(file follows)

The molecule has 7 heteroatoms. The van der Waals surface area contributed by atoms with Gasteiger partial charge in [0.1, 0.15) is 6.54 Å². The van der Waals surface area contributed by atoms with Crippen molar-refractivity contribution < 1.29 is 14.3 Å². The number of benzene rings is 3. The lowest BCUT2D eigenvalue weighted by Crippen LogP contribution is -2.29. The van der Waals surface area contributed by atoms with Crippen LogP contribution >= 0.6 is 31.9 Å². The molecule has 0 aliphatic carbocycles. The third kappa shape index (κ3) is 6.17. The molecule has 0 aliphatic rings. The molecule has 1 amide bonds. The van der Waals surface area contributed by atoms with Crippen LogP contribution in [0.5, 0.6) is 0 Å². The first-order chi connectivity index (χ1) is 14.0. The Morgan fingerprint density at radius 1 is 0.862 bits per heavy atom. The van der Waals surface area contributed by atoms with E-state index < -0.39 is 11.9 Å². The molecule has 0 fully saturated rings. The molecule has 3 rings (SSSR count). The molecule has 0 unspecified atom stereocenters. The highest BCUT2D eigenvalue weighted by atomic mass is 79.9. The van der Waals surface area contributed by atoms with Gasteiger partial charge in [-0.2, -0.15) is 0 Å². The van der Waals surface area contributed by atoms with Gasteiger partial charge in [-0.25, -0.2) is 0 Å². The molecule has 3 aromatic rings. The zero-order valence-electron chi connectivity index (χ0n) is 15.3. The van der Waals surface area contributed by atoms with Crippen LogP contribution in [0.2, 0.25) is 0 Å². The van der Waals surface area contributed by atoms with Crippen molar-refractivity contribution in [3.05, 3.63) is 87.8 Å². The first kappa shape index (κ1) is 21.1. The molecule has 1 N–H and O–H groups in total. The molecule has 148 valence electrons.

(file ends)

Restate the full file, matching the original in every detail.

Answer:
The molecule has 7 heteroatoms. The van der Waals surface area contributed by atoms with Gasteiger partial charge in [0.1, 0.15) is 6.54 Å². The van der Waals surface area contributed by atoms with Crippen molar-refractivity contribution < 1.29 is 14.3 Å². The number of benzene rings is 3. The lowest BCUT2D eigenvalue weighted by Crippen LogP contribution is -2.29. The van der Waals surface area contributed by atoms with Crippen LogP contribution >= 0.6 is 31.9 Å². The molecule has 0 aliphatic carbocycles. The third kappa shape index (κ3) is 6.17. The molecule has 0 aliphatic rings. The molecule has 1 amide bonds. The van der Waals surface area contributed by atoms with Crippen LogP contribution in [0.5, 0.6) is 0 Å². The first-order chi connectivity index (χ1) is 14.0. The Morgan fingerprint density at radius 1 is 0.862 bits per heavy atom. The van der Waals surface area contributed by atoms with E-state index < -0.39 is 11.9 Å². The molecule has 0 fully saturated rings. The molecule has 3 rings (SSSR count). The molecule has 0 unspecified atom stereocenters. The highest BCUT2D eigenvalue weighted by atomic mass is 79.9. The van der Waals surface area contributed by atoms with Gasteiger partial charge in [-0.2, -0.15) is 0 Å². The van der Waals surface area contributed by atoms with Gasteiger partial charge in [-0.25, -0.2) is 0 Å². The molecule has 3 aromatic rings. The zero-order valence-electron chi connectivity index (χ0n) is 15.3. The van der Waals surface area contributed by atoms with Crippen LogP contribution in [0.2, 0.25) is 0 Å². The van der Waals surface area contributed by atoms with Crippen molar-refractivity contribution in [3.05, 3.63) is 87.8 Å². The first kappa shape index (κ1) is 21.1. The molecule has 1 N–H and O–H groups in total. The molecule has 148 valence electrons.